Protect Your Pooch from Heatstroke
Your pets are just as vulnerable to heat exhaustion and heat stroke as their humans. You sweat to keep yourself from overheating. Here’s how to be sure your four-legged friends keep their cool too.
How Your Pets Sweat
Dogs and other pets don’t sweat through their skin and fur. Their sweat glands are located in their foot pads.
- They cool themselves through their paws, but these few sweat glands are not significant enough to regulate their body temperature alone.
- Their primary method of cooling is by panting rapidly through their noses and mouths. So be sure you don’t muzzle your dog! They need to freely pant.
Protect Their Paws
- It’s especially important to protect their paws, so avoid walking your dog on dangerously hot surfaces like sand (at the beach), concrete, asphalt, or artificial turf as they can severely burn their foot pads.
- Before taking your dog for a walk, place your hand or bare foot on the walking surface for 10 seconds. If it’s too hot for you, then it’s too hot for your pet and can burn his paws! Opt for cool grass or shady areas.
Warning Signs of Overheating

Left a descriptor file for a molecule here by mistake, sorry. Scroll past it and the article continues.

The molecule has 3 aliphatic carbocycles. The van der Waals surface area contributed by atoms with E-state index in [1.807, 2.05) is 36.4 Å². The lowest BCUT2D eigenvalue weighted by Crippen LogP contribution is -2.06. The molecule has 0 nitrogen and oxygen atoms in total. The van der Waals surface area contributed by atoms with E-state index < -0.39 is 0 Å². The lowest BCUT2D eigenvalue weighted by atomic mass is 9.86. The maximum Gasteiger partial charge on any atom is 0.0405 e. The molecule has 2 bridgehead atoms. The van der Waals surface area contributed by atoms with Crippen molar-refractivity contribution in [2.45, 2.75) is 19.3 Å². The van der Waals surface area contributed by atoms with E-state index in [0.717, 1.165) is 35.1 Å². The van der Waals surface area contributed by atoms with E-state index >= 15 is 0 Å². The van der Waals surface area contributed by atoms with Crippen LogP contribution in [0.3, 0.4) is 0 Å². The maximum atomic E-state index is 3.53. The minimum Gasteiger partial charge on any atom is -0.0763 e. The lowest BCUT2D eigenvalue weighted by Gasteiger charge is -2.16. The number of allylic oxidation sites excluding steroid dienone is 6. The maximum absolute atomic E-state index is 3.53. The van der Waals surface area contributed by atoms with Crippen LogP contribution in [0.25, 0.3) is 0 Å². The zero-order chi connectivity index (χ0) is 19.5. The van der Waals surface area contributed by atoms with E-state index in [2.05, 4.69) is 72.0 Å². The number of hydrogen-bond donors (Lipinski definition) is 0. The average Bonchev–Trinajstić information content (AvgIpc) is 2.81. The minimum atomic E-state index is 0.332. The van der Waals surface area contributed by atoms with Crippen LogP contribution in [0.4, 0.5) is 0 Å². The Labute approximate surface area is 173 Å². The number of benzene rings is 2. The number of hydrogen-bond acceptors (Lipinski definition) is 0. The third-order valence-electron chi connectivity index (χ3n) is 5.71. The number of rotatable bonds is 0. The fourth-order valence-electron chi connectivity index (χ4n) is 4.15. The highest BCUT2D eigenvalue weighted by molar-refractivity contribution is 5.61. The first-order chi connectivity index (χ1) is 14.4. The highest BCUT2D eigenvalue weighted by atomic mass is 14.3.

Fortunately, it’s not very difficult to see signs of overheating in dogs. Watch for the subtle, early signs of heat stroke include:
- Excessive panting or drooling
- Less responsive to usual commands
- May wander away instead of turning to respond when you call his name
Signs of Heat Exhaustion/Heat Stroke
A dangerously overheated dog may exhibit the following signs:
- Collapsing or convulsions
- Vomiting (sometimes with blood)
- Red or pale gums
- Bright red tongue
- Glazed eyes
- Rapid heart rate
- Lack of coordination (wobbly or drunken gait)
- Fever (usually 103 and 106 degrees Fahrenheit and higher)
- Loss of consciousness (cannot be awakened)
- Small amounts of or no urine
*Heat stroke can progress to organ failure, seizures, coma, cardiac arrest, and death.